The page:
By Jolie Klefeker
The past few weeks have seen the release of a ton of rockin' new music. From Palm's "Rock Island" to the re-recording and release of Car Seat Headrest's "Twin Fantasy," there's a lot going on. That being said, you've likely heard of these albums already, or if you haven't, you could look them up and read a review by someone far more eloquent than myself. This week, I thought I'd throw some of the smaller-time acts I've really been digging out there, and hopefully you'll enjoy them as well.
Haord Records is home to brightly hued, weirdo-freak, synth-rock compositions of acts like Macula Dog and Cabo Boing. Notes of Devo are heavy throughout Cabo Boing's " Blob on A Grid," with toy-like synth and robotic vocals. And as the name suggests, abstract beachy elements such as reggae-like upstrokes on the guitar are littered in between the more electronic moments. This record is experimental, playful and slightly demented — everything I could ask for and more. For an "R2D2 covers Disneyland music" or "Kraftwerk plays in Pee Wee's playhouse" kind of sound, "Blob On A Grid" is the obvious choice. If you're a fan of this one, check out the rest of Haord's releases as well. They're equally as wacky and just as fun.
Gecko's "Enter the Gecko" is the only thing they have listed on their Bandcamp page, which makes me sad, but listening to this record makes me happy. Gecko throws together harcore riffs with a lil' bit of post-punk dissonance peeking through. Drips and drops of slimey sludginess a la Lumpy and the Dumpers or Toxic State Records seep through to make something gritty, dark and chaotic. Gecko is a local hardcore band, and the art for this tape is pretty dang sick. My personal favorite track is "Flowers." Give 'em a listen and check 'em out on Bandcamp.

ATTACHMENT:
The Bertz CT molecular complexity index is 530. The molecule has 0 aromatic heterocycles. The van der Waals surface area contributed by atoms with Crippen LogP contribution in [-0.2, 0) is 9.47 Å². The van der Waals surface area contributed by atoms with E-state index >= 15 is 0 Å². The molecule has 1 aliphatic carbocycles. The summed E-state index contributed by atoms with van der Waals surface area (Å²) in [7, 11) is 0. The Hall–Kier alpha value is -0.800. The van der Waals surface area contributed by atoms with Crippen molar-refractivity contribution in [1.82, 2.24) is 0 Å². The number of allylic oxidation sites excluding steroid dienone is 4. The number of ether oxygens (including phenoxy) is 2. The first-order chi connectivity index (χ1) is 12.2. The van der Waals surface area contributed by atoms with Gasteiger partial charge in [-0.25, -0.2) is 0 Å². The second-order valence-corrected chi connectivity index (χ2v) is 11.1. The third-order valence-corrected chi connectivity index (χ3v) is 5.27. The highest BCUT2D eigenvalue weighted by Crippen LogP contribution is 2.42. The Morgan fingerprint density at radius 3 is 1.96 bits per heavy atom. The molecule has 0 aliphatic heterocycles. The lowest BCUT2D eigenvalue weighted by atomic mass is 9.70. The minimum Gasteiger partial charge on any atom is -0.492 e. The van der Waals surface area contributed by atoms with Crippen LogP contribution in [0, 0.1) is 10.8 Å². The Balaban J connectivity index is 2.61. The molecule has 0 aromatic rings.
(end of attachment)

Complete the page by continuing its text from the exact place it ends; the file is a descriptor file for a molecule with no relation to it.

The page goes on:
American Pleasure Club is the latest project of Sam Ray, the force behind Teen Suicide and Ricky Eat Acid. He's had a fair amount of hype in the lo-fi community for quite a while now, touring with acts like Elvis Depressedly. The new record " A Whole Fucking Lifetime Of This," features some heavier, rock-poppier moments among the band's more popular, quieter sound on tracks like "this is heaven & id die for it" and "new years eve." Sam Ray is well known for his all-over-the-place musical stylings, so it comes as no surprise that the record does a complete 180 on tracks like "just a mistake," featuring a complete drum and bass, very EDM rhythm. All in all, this record has some really serene, beautiful moments and some completely unexpected, out-there moments as well. It's a weird variety but a nice one. Generally, it's nice to hear all of their influences and projects flowing into one record to form something cohesive (in context) and well-rounded.
These records and a bunch more are spinning on Radio 1190. As always, tune in and stop by: 1190 AM, 98.9 FM and online at radio1190.org.